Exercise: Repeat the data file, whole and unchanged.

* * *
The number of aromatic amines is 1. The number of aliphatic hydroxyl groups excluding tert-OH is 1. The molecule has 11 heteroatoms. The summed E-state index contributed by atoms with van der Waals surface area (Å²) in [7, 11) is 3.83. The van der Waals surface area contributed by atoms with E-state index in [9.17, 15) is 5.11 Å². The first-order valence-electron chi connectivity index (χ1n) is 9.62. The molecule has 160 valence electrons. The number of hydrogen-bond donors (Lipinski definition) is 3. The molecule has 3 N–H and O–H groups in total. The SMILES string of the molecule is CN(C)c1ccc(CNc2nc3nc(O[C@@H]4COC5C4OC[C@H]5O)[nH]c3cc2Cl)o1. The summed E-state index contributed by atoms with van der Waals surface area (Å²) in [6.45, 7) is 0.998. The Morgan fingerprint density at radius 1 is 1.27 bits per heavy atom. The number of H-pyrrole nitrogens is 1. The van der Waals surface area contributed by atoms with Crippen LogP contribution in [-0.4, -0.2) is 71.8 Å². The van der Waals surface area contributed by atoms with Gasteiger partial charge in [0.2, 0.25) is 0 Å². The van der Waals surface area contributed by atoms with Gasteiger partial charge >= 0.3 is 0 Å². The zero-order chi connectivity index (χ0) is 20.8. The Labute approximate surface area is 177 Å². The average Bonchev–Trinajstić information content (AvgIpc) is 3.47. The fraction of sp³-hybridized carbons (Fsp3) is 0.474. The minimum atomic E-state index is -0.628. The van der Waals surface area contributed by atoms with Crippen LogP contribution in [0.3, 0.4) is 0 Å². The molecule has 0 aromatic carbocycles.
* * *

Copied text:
The number of aromatic amines is 1. The number of aliphatic hydroxyl groups excluding tert-OH is 1. The molecule has 11 heteroatoms. The summed E-state index contributed by atoms with van der Waals surface area (Å²) in [7, 11) is 3.83. The van der Waals surface area contributed by atoms with E-state index in [9.17, 15) is 5.11 Å². The first-order valence-electron chi connectivity index (χ1n) is 9.62. The molecule has 160 valence electrons. The number of hydrogen-bond donors (Lipinski definition) is 3. The molecule has 3 N–H and O–H groups in total. The SMILES string of the molecule is CN(C)c1ccc(CNc2nc3nc(O[C@@H]4COC5C4OC[C@H]5O)[nH]c3cc2Cl)o1. The summed E-state index contributed by atoms with van der Waals surface area (Å²) in [6.45, 7) is 0.998. The Morgan fingerprint density at radius 1 is 1.27 bits per heavy atom. The number of H-pyrrole nitrogens is 1. The van der Waals surface area contributed by atoms with Crippen LogP contribution in [-0.4, -0.2) is 71.8 Å². The van der Waals surface area contributed by atoms with Gasteiger partial charge in [0.2, 0.25) is 0 Å². The van der Waals surface area contributed by atoms with Gasteiger partial charge >= 0.3 is 0 Å². The zero-order chi connectivity index (χ0) is 20.8. The Labute approximate surface area is 177 Å². The average Bonchev–Trinajstić information content (AvgIpc) is 3.47. The fraction of sp³-hybridized carbons (Fsp3) is 0.474. The minimum atomic E-state index is -0.628. The van der Waals surface area contributed by atoms with Crippen LogP contribution in [0.3, 0.4) is 0 Å². The molecule has 0 aromatic carbocycles.